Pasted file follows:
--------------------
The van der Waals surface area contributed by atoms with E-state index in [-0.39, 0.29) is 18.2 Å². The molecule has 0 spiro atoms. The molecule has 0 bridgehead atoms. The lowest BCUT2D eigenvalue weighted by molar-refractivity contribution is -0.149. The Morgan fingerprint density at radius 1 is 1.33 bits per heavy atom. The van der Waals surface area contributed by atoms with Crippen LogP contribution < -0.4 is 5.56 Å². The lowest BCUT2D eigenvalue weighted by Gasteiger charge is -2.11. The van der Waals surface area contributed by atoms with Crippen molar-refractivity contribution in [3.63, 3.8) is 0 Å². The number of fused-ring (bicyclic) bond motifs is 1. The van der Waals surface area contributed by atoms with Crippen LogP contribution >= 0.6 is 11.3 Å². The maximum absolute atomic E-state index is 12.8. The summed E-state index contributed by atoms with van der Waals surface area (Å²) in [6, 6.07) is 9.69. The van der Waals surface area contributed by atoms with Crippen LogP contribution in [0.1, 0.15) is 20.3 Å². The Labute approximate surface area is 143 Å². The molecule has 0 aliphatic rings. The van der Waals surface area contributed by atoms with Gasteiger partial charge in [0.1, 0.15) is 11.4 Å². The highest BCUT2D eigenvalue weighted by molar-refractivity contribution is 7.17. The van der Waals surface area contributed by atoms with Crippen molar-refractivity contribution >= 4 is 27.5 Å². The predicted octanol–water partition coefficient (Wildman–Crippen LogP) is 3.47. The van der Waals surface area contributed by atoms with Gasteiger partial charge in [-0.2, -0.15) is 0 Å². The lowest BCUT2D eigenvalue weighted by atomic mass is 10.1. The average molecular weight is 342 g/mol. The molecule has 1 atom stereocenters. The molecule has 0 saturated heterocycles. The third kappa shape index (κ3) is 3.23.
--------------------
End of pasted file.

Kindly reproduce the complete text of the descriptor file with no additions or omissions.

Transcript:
The van der Waals surface area contributed by atoms with E-state index in [-0.39, 0.29) is 18.2 Å². The molecule has 0 spiro atoms. The molecule has 0 bridgehead atoms. The lowest BCUT2D eigenvalue weighted by molar-refractivity contribution is -0.149. The Morgan fingerprint density at radius 1 is 1.33 bits per heavy atom. The van der Waals surface area contributed by atoms with Crippen LogP contribution < -0.4 is 5.56 Å². The lowest BCUT2D eigenvalue weighted by Gasteiger charge is -2.11. The van der Waals surface area contributed by atoms with Crippen molar-refractivity contribution in [3.63, 3.8) is 0 Å². The number of fused-ring (bicyclic) bond motifs is 1. The van der Waals surface area contributed by atoms with Crippen LogP contribution >= 0.6 is 11.3 Å². The maximum absolute atomic E-state index is 12.8. The summed E-state index contributed by atoms with van der Waals surface area (Å²) in [6, 6.07) is 9.69. The van der Waals surface area contributed by atoms with Crippen LogP contribution in [0.1, 0.15) is 20.3 Å². The Labute approximate surface area is 143 Å². The molecule has 0 aliphatic rings. The van der Waals surface area contributed by atoms with Gasteiger partial charge in [0.1, 0.15) is 11.4 Å². The highest BCUT2D eigenvalue weighted by molar-refractivity contribution is 7.17. The van der Waals surface area contributed by atoms with Crippen molar-refractivity contribution >= 4 is 27.5 Å². The predicted octanol–water partition coefficient (Wildman–Crippen LogP) is 3.47. The van der Waals surface area contributed by atoms with Gasteiger partial charge in [-0.2, -0.15) is 0 Å². The lowest BCUT2D eigenvalue weighted by atomic mass is 10.1. The average molecular weight is 342 g/mol. The molecule has 1 atom stereocenters. The molecule has 0 saturated heterocycles. The third kappa shape index (κ3) is 3.23.